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Editorial: Trump needs to break deadlock on WNY judgeship

Western New York shares Rep. Chris Collins’ frustration at the glacial pace at which vacancies are being filled – or even considered – in the Trump administration.

Collins’ comments are significant as he has been one of the president’s most outspoken champions. Among the key unfilled posts: U.S. attorney, U.S. marshal and a federal judgeship in Western New York.

The federal court vacancy is especially vexing. U.S. District Judge Lawrence J. Vilardo is the only full-time district judge in Buffalo.

There is an enormous backlog of civil cases here, a bad situation that would be substantially worse if not for the graciousness of Judges William M. Skretny and Richard J. Arcara, who both hold senior status and continue to hear cases.

Enter two candidates for the Skretny seat: Amy Habib Rittling, an employment attorney and a partner at Lippes Mathias Wexler Friedman, and Jeremy A. Colby, a former Erie County attorney and a partner at Webster Szanyi.

Rittling would be Buffalo’s first female district court judge, although not the first nominee to fit that gender bill.

President Barack Obama’s nomination of Buffalo attorney Kathleen Sweet for the vacancy sailed through the Senate Judiciary Committee last year before being derailed by election year politics in the Senate.

Senate Minority Leader Charles E. Schumer is sticking with Sweet for the opening, and he has the leverage to block any nominee of President Trump.

Senate traditions give senators the power to reject a court nominee from their home state. Schumer could use that “blue slip” veto to block a nominee until Sweet’s name is resubmitted.

If Trump refuses to do that, he would either have to negotiate some sort of deal with Schumer or hope the Senate removes the blue slip veto.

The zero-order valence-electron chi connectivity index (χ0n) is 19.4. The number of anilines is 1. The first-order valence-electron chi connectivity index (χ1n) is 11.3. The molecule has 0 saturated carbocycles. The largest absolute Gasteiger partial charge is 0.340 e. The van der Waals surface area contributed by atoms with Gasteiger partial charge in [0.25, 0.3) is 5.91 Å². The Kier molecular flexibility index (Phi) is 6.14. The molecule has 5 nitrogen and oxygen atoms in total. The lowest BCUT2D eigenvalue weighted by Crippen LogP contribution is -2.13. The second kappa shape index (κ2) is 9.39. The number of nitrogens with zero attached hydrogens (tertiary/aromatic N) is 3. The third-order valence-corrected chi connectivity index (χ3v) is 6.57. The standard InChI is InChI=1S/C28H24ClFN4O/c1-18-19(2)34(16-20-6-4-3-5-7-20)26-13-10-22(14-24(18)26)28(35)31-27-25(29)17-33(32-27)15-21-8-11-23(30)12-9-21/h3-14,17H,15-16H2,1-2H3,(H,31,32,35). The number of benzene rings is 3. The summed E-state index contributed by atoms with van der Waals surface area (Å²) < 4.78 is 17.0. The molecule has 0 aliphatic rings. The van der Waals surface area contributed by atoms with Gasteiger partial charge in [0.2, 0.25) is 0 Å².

Political machinations should be kept out of the judicial process, but unfortunately seem to be driving more of the conversation.

Senate Majority Leader Mitch McConnell, drawing on a strategy Democrats practiced in a similar situation, blocked a number of Obama’s nominees. Now Collins has accused Schumer of having “slow-walked” the process for Senate confirmation of Cabinet secretaries and other high-level appointees.
But Collins also called the fact that the president had not announced many appointments “problematic.” He estimates fewer than 100 positions have been filled in the runup to Trump’s 100 days in office.

The federal judicial caseload here remains overwhelming. The backlog of civil and criminal cases makes this area among the worst in the nation. Because criminal cases receive priority, civil cases continue to get pushed back. On average, it takes five years for civil cases to come to trial in Buffalo.

The U.S. attorney’s and U.S. marshal’s offices continue to operate with competent assistants in charge until new leaders are selected and confirmed.

The unfilled judgeship is different – no one is doing that work, adding to the delays in administering justice. Trump needs to nominate an acceptable candidate as quickly as possible.

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